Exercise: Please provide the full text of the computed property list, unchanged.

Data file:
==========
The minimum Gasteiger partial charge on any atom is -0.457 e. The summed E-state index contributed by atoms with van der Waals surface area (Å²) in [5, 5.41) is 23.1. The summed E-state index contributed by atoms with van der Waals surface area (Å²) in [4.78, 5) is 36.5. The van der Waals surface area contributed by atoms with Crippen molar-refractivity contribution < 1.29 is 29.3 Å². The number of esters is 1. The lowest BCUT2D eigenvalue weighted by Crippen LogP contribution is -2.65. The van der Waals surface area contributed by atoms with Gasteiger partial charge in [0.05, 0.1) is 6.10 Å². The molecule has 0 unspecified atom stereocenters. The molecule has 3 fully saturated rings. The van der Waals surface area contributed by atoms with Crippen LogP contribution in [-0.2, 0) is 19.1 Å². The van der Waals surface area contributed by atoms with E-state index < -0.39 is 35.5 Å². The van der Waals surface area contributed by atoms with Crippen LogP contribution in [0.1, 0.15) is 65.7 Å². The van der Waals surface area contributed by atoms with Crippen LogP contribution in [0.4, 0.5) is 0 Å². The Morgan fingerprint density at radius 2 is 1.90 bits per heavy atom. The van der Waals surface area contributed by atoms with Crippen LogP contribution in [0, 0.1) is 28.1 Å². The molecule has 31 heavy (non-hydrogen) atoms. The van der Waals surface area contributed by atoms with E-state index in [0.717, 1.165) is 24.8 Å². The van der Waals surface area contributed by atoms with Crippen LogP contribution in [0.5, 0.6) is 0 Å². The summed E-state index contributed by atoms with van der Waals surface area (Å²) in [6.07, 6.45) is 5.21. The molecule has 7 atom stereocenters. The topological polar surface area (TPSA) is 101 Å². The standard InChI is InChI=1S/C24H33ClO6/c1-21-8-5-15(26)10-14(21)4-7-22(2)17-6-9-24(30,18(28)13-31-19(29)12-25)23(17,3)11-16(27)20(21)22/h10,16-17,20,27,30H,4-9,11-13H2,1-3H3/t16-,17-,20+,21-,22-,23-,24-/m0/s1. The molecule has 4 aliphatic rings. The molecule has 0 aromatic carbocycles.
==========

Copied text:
The minimum Gasteiger partial charge on any atom is -0.457 e. The summed E-state index contributed by atoms with van der Waals surface area (Å²) in [5, 5.41) is 23.1. The summed E-state index contributed by atoms with van der Waals surface area (Å²) in [4.78, 5) is 36.5. The van der Waals surface area contributed by atoms with Crippen molar-refractivity contribution < 1.29 is 29.3 Å². The number of esters is 1. The lowest BCUT2D eigenvalue weighted by Crippen LogP contribution is -2.65. The van der Waals surface area contributed by atoms with Gasteiger partial charge in [0.05, 0.1) is 6.10 Å². The molecule has 0 unspecified atom stereocenters. The molecule has 3 fully saturated rings. The van der Waals surface area contributed by atoms with Crippen LogP contribution in [-0.2, 0) is 19.1 Å². The van der Waals surface area contributed by atoms with E-state index < -0.39 is 35.5 Å². The van der Waals surface area contributed by atoms with Crippen LogP contribution in [0.1, 0.15) is 65.7 Å². The van der Waals surface area contributed by atoms with Crippen LogP contribution in [0.4, 0.5) is 0 Å². The Morgan fingerprint density at radius 2 is 1.90 bits per heavy atom. The van der Waals surface area contributed by atoms with Crippen LogP contribution in [0, 0.1) is 28.1 Å². The molecule has 31 heavy (non-hydrogen) atoms. The van der Waals surface area contributed by atoms with E-state index in [0.717, 1.165) is 24.8 Å². The van der Waals surface area contributed by atoms with Crippen LogP contribution in [0.5, 0.6) is 0 Å². The summed E-state index contributed by atoms with van der Waals surface area (Å²) in [6.07, 6.45) is 5.21. The molecule has 7 atom stereocenters. The topological polar surface area (TPSA) is 101 Å². The standard InChI is InChI=1S/C24H33ClO6/c1-21-8-5-15(26)10-14(21)4-7-22(2)17-6-9-24(30,18(28)13-31-19(29)12-25)23(17,3)11-16(27)20(21)22/h10,16-17,20,27,30H,4-9,11-13H2,1-3H3/t16-,17-,20+,21-,22-,23-,24-/m0/s1. The molecule has 4 aliphatic rings. The molecule has 0 aromatic carbocycles.